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The "Never Never Broadband Network" - NBN complaints



Back online after a bit of a break (literally):

SkyMesh is currently investigating Fixed Line services being offline on the following areas:

Berkeley Vale
Eastern Creek

Backhaul for my fixed wireless service is through Maitland.

UPDATE 1:15PM - Services are offline due a fibre break in Chatswood, Sydney. Fibre technicians are currently onsite investigating.

UPDATE 15/12/18 9:08AM: Our upstream provider advises that fibre repairs are still ongoing due to a large fibre break as a result of construction works.

UPDATE 12:06PM: Our upstream provider has advised that services has been restored to some CSAs, and repairs for other CSAs are still ongoing. Crews are working in parallel to splice 1488 fibres.

UPDATE 2:45PM: Fibre crew continue working on damaged cables. #2 of 5 cables has been completed(120 fibres). On Fibre #1 (312 fibres) they have spliced from fibres 1 to 79 which has restored some services. Restoration work ongoing.

So; five cables in one duct with no redundancy. I wonder how much can be attributed to the original plan and how much resulted from subsequent Conservative cost-cutting.

And not a whisper in the media. Funny that. :expressionless:


How long does it take to become a qualified FO cable joiner, and how much do you earn per hour for an emergency call out?

Given how often copper used to be dug up, is this the growth career opportunity for today’s kids?

How many fibres in a bundle? :money_mouth_face::money_mouth_face::money_mouth_face::money_mouth_face::money_mouth_face::money_mouth_face:


Judging by what Kenneth Tsang:

and Mark Gregory:

say, the 2009 design rules had it pretty right:
  • ring topology;
  • protected fibre paths;
  • two routes for data between any two points on the fibre network.

The 2015 rules changed that, supposedly in the interests of “cost efficiencies”. As far as I can tell, they saved nothing (actually seem to have cost more and taken longer) and made the infrastructure less robust.

Qualified? That, I can’t say. I was discussing technical aspects of do-it-yourself optical fibre a while back, with someone who’s involved in the UK’s B4RN. He said that he’d learned to fuse fibre from YouTube. Of course, he still had to source a fuser (to weld fibres in proper alignment). At the time, a basic fuser cost about $5,000, IIRC.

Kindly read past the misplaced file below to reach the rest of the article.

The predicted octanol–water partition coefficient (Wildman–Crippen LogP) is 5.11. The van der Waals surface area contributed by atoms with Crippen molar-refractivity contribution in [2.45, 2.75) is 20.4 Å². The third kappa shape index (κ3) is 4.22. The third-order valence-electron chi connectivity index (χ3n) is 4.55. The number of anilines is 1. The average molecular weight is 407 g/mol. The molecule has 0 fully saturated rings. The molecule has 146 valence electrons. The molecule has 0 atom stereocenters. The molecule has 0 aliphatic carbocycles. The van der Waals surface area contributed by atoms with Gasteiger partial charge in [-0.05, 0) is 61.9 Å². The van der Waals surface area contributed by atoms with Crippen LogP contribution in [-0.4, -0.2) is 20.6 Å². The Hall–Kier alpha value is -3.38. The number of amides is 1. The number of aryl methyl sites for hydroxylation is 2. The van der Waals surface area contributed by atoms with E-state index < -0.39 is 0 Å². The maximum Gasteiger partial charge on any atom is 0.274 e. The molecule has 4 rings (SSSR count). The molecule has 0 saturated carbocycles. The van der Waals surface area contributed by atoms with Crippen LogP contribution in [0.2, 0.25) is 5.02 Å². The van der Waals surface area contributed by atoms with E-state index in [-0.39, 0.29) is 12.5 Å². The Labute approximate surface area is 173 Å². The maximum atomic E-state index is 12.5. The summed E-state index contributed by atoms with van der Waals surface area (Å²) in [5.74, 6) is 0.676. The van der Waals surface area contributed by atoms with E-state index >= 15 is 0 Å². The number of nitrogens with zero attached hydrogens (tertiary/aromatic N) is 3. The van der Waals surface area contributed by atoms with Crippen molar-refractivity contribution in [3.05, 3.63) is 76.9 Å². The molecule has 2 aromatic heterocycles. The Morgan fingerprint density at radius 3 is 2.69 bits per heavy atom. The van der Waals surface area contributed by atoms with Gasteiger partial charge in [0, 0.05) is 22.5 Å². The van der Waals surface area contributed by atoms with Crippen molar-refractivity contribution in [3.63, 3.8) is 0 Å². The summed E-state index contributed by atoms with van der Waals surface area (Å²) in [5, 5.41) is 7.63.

Probably won’t be the same for fibre. Copper degrades markedly after about 30 years. The anticipated service life of fibre is a century or so. Of course, the size of a network is limited by how much can be replaced within its service life, so there’s likely to be a lot more fibre around than there ever was copper.


I was hoping to communicate fibre would be just as likely to be accidentally dug up or cut thru and fibres damaged as has happened in the past with copper. Any buried service is susceptible.

As this recent example demonstrates the more we rely on the high data capacity of fibre the greater the impact.


I guess it depends on what proportion of the work in question was repairs (replacing damaged copper) and what was maintenance (replacing aged copper).

I was once told that the PMG took the 'phone network from poles to trenches because doing so reduced the damage bill by 75%. Service life increased by a factor of three. If you want repair and maintenance contracts, then campaign for overhead infrastructure.

The saving grace is that, if we build out fibre to the optimum, the network will be three or four times the size of the old copper one. Lots of contracts, but you’ll have a lot of ground to cover.


Movement on the fixed wireless front.

NBN Co has announced a significant restructuring and relaunch for its fixed wireless services that will see the product reach for 75 Mbps downloads in the year 2020,

Reach for”? Spin knows no bounds!

NBN Co will have to withdraw its current wholesale 25-50/5-20 Mbps products by the end of 2019.

NBN Co claims it will be better at utilising its accessible spectrum and will have the potential to offer a 75/10 Mbps service in future.

Initially, NBN Co will offer a new wholesale product dubbed “Fixed Wireless Plus” with potential to hit 60/20 Mbps. The bundle will cost the same - $45/month – as NBN Co’s current Fixed-Line 50 bundle.

Potential to offer”? :thinking: